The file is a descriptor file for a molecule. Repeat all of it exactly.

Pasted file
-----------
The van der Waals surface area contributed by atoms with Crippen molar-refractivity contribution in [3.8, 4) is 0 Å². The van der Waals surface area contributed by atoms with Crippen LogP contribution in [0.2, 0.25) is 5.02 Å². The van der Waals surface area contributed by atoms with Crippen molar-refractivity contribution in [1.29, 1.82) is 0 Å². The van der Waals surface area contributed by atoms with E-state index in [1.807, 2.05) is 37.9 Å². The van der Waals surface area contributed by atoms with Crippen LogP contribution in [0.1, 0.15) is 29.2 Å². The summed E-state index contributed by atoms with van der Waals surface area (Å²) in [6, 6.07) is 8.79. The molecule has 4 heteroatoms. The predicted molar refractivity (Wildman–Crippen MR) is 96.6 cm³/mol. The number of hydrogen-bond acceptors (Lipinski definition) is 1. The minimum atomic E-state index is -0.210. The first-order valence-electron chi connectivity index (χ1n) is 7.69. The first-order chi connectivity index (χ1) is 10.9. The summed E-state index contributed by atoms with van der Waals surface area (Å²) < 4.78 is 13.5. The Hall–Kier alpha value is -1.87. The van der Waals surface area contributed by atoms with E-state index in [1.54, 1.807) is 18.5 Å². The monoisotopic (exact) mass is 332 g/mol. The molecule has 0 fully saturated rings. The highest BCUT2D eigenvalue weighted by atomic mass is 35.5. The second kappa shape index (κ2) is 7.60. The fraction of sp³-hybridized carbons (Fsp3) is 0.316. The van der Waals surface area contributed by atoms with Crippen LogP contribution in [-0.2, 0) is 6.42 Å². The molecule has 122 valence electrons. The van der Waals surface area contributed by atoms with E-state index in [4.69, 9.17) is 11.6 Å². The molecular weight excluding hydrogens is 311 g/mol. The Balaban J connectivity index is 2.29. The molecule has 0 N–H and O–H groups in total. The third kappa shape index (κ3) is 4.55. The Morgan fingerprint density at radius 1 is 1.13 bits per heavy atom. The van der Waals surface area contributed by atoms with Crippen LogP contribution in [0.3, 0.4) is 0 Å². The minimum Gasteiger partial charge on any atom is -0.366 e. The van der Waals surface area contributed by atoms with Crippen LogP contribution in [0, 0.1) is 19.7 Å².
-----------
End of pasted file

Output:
The van der Waals surface area contributed by atoms with Crippen molar-refractivity contribution in [3.8, 4) is 0 Å². The van der Waals surface area contributed by atoms with Crippen LogP contribution in [0.2, 0.25) is 5.02 Å². The van der Waals surface area contributed by atoms with Crippen molar-refractivity contribution in [1.29, 1.82) is 0 Å². The van der Waals surface area contributed by atoms with E-state index in [1.807, 2.05) is 37.9 Å². The van der Waals surface area contributed by atoms with Crippen LogP contribution in [0.1, 0.15) is 29.2 Å². The summed E-state index contributed by atoms with van der Waals surface area (Å²) in [6, 6.07) is 8.79. The molecule has 4 heteroatoms. The predicted molar refractivity (Wildman–Crippen MR) is 96.6 cm³/mol. The number of hydrogen-bond acceptors (Lipinski definition) is 1. The minimum atomic E-state index is -0.210. The first-order valence-electron chi connectivity index (χ1n) is 7.69. The first-order chi connectivity index (χ1) is 10.9. The summed E-state index contributed by atoms with van der Waals surface area (Å²) < 4.78 is 13.5. The Hall–Kier alpha value is -1.87. The van der Waals surface area contributed by atoms with E-state index in [1.54, 1.807) is 18.5 Å². The monoisotopic (exact) mass is 332 g/mol. The molecule has 0 fully saturated rings. The highest BCUT2D eigenvalue weighted by atomic mass is 35.5. The second kappa shape index (κ2) is 7.60. The fraction of sp³-hybridized carbons (Fsp3) is 0.316. The van der Waals surface area contributed by atoms with Crippen LogP contribution in [-0.2, 0) is 6.42 Å². The molecule has 122 valence electrons. The van der Waals surface area contributed by atoms with E-state index in [4.69, 9.17) is 11.6 Å². The molecular weight excluding hydrogens is 311 g/mol. The Balaban J connectivity index is 2.29. The molecule has 0 N–H and O–H groups in total. The third kappa shape index (κ3) is 4.55. The Morgan fingerprint density at radius 1 is 1.13 bits per heavy atom. The van der Waals surface area contributed by atoms with Crippen LogP contribution in [0.3, 0.4) is 0 Å². The minimum Gasteiger partial charge on any atom is -0.366 e. The van der Waals surface area contributed by atoms with Crippen LogP contribution in [0, 0.1) is 19.7 Å².